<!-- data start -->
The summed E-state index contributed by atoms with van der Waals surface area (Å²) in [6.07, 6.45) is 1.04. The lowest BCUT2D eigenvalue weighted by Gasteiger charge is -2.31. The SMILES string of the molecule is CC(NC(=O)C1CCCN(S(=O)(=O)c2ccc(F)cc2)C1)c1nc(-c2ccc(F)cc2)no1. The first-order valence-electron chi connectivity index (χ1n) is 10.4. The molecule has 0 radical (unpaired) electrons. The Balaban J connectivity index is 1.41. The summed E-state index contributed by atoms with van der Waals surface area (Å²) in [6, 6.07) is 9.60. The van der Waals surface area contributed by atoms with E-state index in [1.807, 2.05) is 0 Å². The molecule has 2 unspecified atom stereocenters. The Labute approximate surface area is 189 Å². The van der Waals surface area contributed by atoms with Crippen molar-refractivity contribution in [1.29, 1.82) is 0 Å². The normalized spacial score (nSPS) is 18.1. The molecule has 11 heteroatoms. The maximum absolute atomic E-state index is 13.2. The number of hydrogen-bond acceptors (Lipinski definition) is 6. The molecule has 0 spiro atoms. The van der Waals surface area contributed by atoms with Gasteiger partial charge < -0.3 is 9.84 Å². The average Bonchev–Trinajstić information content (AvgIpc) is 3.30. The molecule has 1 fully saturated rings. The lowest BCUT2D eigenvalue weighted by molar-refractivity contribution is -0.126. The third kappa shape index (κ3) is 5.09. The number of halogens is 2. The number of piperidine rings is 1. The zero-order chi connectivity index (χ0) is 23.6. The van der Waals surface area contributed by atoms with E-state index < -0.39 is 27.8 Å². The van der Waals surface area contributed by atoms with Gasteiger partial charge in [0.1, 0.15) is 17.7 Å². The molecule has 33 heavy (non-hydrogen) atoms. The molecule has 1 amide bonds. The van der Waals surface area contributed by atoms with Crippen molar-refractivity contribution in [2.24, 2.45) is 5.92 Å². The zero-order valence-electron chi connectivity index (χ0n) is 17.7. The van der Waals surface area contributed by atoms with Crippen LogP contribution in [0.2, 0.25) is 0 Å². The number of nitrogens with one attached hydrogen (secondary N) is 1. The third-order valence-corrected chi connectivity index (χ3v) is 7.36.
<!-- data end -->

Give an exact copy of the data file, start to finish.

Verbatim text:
The summed E-state index contributed by atoms with van der Waals surface area (Å²) in [6.07, 6.45) is 1.04. The lowest BCUT2D eigenvalue weighted by Gasteiger charge is -2.31. The SMILES string of the molecule is CC(NC(=O)C1CCCN(S(=O)(=O)c2ccc(F)cc2)C1)c1nc(-c2ccc(F)cc2)no1. The first-order valence-electron chi connectivity index (χ1n) is 10.4. The molecule has 0 radical (unpaired) electrons. The Balaban J connectivity index is 1.41. The summed E-state index contributed by atoms with van der Waals surface area (Å²) in [6, 6.07) is 9.60. The van der Waals surface area contributed by atoms with E-state index in [1.807, 2.05) is 0 Å². The molecule has 2 unspecified atom stereocenters. The Labute approximate surface area is 189 Å². The van der Waals surface area contributed by atoms with Crippen molar-refractivity contribution in [1.29, 1.82) is 0 Å². The normalized spacial score (nSPS) is 18.1. The molecule has 11 heteroatoms. The maximum absolute atomic E-state index is 13.2. The number of hydrogen-bond acceptors (Lipinski definition) is 6. The molecule has 0 spiro atoms. The van der Waals surface area contributed by atoms with Gasteiger partial charge < -0.3 is 9.84 Å². The average Bonchev–Trinajstić information content (AvgIpc) is 3.30. The molecule has 1 fully saturated rings. The lowest BCUT2D eigenvalue weighted by molar-refractivity contribution is -0.126. The third kappa shape index (κ3) is 5.09. The number of halogens is 2. The number of piperidine rings is 1. The zero-order chi connectivity index (χ0) is 23.6. The van der Waals surface area contributed by atoms with E-state index < -0.39 is 27.8 Å². The van der Waals surface area contributed by atoms with Gasteiger partial charge in [0.1, 0.15) is 17.7 Å². The molecule has 33 heavy (non-hydrogen) atoms. The molecule has 1 amide bonds. The van der Waals surface area contributed by atoms with Crippen molar-refractivity contribution in [2.24, 2.45) is 5.92 Å². The zero-order valence-electron chi connectivity index (χ0n) is 17.7. The van der Waals surface area contributed by atoms with Crippen LogP contribution in [0.2, 0.25) is 0 Å². The number of nitrogens with one attached hydrogen (secondary N) is 1. The third-order valence-corrected chi connectivity index (χ3v) is 7.36.